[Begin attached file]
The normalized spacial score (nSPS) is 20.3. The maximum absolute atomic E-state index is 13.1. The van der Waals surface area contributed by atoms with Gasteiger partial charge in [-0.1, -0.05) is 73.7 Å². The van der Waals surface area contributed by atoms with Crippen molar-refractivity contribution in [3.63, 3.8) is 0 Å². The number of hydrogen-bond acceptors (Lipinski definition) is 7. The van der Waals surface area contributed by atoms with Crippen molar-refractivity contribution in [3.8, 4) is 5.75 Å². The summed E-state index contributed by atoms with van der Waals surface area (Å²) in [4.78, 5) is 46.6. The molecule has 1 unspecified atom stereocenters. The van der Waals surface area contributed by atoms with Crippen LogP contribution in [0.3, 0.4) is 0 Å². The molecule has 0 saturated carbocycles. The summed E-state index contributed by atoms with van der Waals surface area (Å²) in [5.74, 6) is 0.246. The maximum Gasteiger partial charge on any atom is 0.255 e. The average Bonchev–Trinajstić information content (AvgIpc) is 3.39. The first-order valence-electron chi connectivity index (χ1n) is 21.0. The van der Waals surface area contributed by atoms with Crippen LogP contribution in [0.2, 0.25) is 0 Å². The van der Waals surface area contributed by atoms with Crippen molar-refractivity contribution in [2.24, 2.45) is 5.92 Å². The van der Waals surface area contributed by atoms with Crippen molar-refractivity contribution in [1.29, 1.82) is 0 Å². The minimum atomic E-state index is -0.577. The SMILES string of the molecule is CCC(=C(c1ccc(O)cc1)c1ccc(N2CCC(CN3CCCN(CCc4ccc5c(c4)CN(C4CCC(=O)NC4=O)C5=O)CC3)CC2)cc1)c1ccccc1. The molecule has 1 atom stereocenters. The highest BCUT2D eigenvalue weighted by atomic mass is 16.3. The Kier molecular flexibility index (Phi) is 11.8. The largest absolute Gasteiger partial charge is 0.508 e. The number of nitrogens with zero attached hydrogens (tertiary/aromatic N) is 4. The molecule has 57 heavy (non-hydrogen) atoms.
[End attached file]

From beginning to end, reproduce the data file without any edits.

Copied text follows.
The normalized spacial score (nSPS) is 20.3. The maximum absolute atomic E-state index is 13.1. The van der Waals surface area contributed by atoms with Gasteiger partial charge in [-0.1, -0.05) is 73.7 Å². The van der Waals surface area contributed by atoms with Crippen molar-refractivity contribution in [3.63, 3.8) is 0 Å². The number of hydrogen-bond acceptors (Lipinski definition) is 7. The van der Waals surface area contributed by atoms with Crippen molar-refractivity contribution in [3.8, 4) is 5.75 Å². The summed E-state index contributed by atoms with van der Waals surface area (Å²) in [4.78, 5) is 46.6. The molecule has 1 unspecified atom stereocenters. The van der Waals surface area contributed by atoms with Crippen LogP contribution in [0.3, 0.4) is 0 Å². The molecule has 0 saturated carbocycles. The summed E-state index contributed by atoms with van der Waals surface area (Å²) in [5.74, 6) is 0.246. The maximum Gasteiger partial charge on any atom is 0.255 e. The average Bonchev–Trinajstić information content (AvgIpc) is 3.39. The first-order valence-electron chi connectivity index (χ1n) is 21.0. The van der Waals surface area contributed by atoms with Crippen LogP contribution in [0.2, 0.25) is 0 Å². The van der Waals surface area contributed by atoms with Crippen molar-refractivity contribution in [2.24, 2.45) is 5.92 Å². The van der Waals surface area contributed by atoms with Crippen molar-refractivity contribution in [1.29, 1.82) is 0 Å². The minimum atomic E-state index is -0.577. The SMILES string of the molecule is CCC(=C(c1ccc(O)cc1)c1ccc(N2CCC(CN3CCCN(CCc4ccc5c(c4)CN(C4CCC(=O)NC4=O)C5=O)CC3)CC2)cc1)c1ccccc1. The molecule has 1 atom stereocenters. The highest BCUT2D eigenvalue weighted by atomic mass is 16.3. The Kier molecular flexibility index (Phi) is 11.8. The largest absolute Gasteiger partial charge is 0.508 e. The number of nitrogens with zero attached hydrogens (tertiary/aromatic N) is 4. The molecule has 57 heavy (non-hydrogen) atoms.